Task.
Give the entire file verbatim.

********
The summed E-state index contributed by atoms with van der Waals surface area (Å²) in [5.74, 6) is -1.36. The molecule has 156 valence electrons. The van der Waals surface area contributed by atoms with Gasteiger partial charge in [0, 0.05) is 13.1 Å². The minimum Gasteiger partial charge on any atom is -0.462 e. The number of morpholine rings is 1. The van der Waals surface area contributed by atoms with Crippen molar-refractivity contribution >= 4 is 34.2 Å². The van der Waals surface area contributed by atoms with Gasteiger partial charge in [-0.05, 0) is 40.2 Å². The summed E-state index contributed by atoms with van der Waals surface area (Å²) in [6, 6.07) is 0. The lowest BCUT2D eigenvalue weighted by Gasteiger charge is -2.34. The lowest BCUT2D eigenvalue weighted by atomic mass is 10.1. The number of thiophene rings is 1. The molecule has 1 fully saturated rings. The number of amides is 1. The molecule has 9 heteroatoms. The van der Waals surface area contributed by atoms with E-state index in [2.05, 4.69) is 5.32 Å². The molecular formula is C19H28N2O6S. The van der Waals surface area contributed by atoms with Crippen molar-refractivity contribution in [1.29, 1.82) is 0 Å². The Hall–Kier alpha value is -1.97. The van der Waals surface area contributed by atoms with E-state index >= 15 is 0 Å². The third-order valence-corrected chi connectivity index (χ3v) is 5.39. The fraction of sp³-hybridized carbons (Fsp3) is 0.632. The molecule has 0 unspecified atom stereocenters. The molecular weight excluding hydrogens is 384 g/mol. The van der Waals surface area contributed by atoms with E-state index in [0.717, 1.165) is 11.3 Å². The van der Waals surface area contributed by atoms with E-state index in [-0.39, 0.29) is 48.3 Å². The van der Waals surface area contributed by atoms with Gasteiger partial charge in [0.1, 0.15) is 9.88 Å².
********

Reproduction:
The summed E-state index contributed by atoms with van der Waals surface area (Å²) in [5.74, 6) is -1.36. The molecule has 156 valence electrons. The van der Waals surface area contributed by atoms with Gasteiger partial charge in [0, 0.05) is 13.1 Å². The minimum Gasteiger partial charge on any atom is -0.462 e. The number of morpholine rings is 1. The van der Waals surface area contributed by atoms with Crippen molar-refractivity contribution >= 4 is 34.2 Å². The van der Waals surface area contributed by atoms with Gasteiger partial charge in [-0.05, 0) is 40.2 Å². The summed E-state index contributed by atoms with van der Waals surface area (Å²) in [6, 6.07) is 0. The lowest BCUT2D eigenvalue weighted by Gasteiger charge is -2.34. The lowest BCUT2D eigenvalue weighted by atomic mass is 10.1. The number of thiophene rings is 1. The molecule has 1 fully saturated rings. The number of amides is 1. The molecule has 9 heteroatoms. The van der Waals surface area contributed by atoms with E-state index in [2.05, 4.69) is 5.32 Å². The molecular formula is C19H28N2O6S. The van der Waals surface area contributed by atoms with Crippen molar-refractivity contribution in [1.29, 1.82) is 0 Å². The Hall–Kier alpha value is -1.97. The van der Waals surface area contributed by atoms with E-state index >= 15 is 0 Å². The third-order valence-corrected chi connectivity index (χ3v) is 5.39. The fraction of sp³-hybridized carbons (Fsp3) is 0.632. The molecule has 0 unspecified atom stereocenters. The molecular weight excluding hydrogens is 384 g/mol. The van der Waals surface area contributed by atoms with E-state index in [0.717, 1.165) is 11.3 Å². The van der Waals surface area contributed by atoms with E-state index in [-0.39, 0.29) is 48.3 Å². The van der Waals surface area contributed by atoms with Gasteiger partial charge in [0.1, 0.15) is 9.88 Å².